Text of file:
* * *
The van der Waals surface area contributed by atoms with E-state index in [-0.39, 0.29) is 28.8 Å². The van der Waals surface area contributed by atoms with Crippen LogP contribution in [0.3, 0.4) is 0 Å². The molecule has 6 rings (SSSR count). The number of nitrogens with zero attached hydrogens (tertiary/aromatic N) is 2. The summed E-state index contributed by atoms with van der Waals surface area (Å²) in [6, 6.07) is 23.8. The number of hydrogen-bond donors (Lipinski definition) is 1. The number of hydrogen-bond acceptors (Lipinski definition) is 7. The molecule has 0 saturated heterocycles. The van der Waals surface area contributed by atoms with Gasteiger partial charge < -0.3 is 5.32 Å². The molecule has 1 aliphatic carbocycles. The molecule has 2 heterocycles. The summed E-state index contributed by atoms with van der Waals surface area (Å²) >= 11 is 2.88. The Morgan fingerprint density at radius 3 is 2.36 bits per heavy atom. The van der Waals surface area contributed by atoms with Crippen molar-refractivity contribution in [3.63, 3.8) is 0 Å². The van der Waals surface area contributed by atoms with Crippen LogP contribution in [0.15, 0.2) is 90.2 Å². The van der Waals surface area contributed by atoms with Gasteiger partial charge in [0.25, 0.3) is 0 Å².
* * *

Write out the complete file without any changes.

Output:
The van der Waals surface area contributed by atoms with E-state index in [-0.39, 0.29) is 28.8 Å². The van der Waals surface area contributed by atoms with Crippen LogP contribution in [0.3, 0.4) is 0 Å². The molecule has 6 rings (SSSR count). The number of nitrogens with zero attached hydrogens (tertiary/aromatic N) is 2. The summed E-state index contributed by atoms with van der Waals surface area (Å²) in [6, 6.07) is 23.8. The number of hydrogen-bond donors (Lipinski definition) is 1. The number of hydrogen-bond acceptors (Lipinski definition) is 7. The molecule has 0 saturated heterocycles. The van der Waals surface area contributed by atoms with Gasteiger partial charge < -0.3 is 5.32 Å². The molecule has 1 aliphatic carbocycles. The molecule has 2 heterocycles. The summed E-state index contributed by atoms with van der Waals surface area (Å²) >= 11 is 2.88. The Morgan fingerprint density at radius 3 is 2.36 bits per heavy atom. The van der Waals surface area contributed by atoms with Crippen molar-refractivity contribution in [3.63, 3.8) is 0 Å². The van der Waals surface area contributed by atoms with Crippen LogP contribution in [0.15, 0.2) is 90.2 Å². The van der Waals surface area contributed by atoms with Gasteiger partial charge in [0.25, 0.3) is 0 Å².